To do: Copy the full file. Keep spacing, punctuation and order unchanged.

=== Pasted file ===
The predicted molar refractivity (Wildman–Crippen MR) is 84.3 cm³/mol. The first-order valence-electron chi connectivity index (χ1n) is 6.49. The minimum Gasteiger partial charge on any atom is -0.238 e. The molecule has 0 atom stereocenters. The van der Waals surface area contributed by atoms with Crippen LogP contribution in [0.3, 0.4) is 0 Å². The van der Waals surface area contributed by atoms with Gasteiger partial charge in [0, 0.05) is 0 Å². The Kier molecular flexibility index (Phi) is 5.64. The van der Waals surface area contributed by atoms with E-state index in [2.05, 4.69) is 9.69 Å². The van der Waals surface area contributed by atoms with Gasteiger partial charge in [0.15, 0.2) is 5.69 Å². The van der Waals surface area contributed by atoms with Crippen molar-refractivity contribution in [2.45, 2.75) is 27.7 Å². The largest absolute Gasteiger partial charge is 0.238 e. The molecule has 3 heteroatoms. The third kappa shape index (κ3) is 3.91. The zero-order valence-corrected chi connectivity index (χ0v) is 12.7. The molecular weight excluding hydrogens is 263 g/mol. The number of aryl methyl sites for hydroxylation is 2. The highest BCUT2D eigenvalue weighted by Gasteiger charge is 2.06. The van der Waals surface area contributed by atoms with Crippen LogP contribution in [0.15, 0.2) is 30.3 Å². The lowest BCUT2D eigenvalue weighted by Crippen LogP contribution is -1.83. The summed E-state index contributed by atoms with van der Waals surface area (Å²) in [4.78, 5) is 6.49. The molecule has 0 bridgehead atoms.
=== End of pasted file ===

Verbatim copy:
The predicted molar refractivity (Wildman–Crippen MR) is 84.3 cm³/mol. The first-order valence-electron chi connectivity index (χ1n) is 6.49. The minimum Gasteiger partial charge on any atom is -0.238 e. The molecule has 0 atom stereocenters. The van der Waals surface area contributed by atoms with Crippen LogP contribution in [0.3, 0.4) is 0 Å². The van der Waals surface area contributed by atoms with Gasteiger partial charge in [0, 0.05) is 0 Å². The Kier molecular flexibility index (Phi) is 5.64. The van der Waals surface area contributed by atoms with E-state index in [2.05, 4.69) is 9.69 Å². The van der Waals surface area contributed by atoms with Gasteiger partial charge in [0.15, 0.2) is 5.69 Å². The van der Waals surface area contributed by atoms with Crippen molar-refractivity contribution in [2.45, 2.75) is 27.7 Å². The largest absolute Gasteiger partial charge is 0.238 e. The molecule has 3 heteroatoms. The third kappa shape index (κ3) is 3.91. The zero-order valence-corrected chi connectivity index (χ0v) is 12.7. The molecular weight excluding hydrogens is 263 g/mol. The number of aryl methyl sites for hydroxylation is 2. The highest BCUT2D eigenvalue weighted by Gasteiger charge is 2.06. The van der Waals surface area contributed by atoms with Crippen LogP contribution in [0.15, 0.2) is 30.3 Å². The lowest BCUT2D eigenvalue weighted by Crippen LogP contribution is -1.83. The summed E-state index contributed by atoms with van der Waals surface area (Å²) in [4.78, 5) is 6.49. The molecule has 0 bridgehead atoms.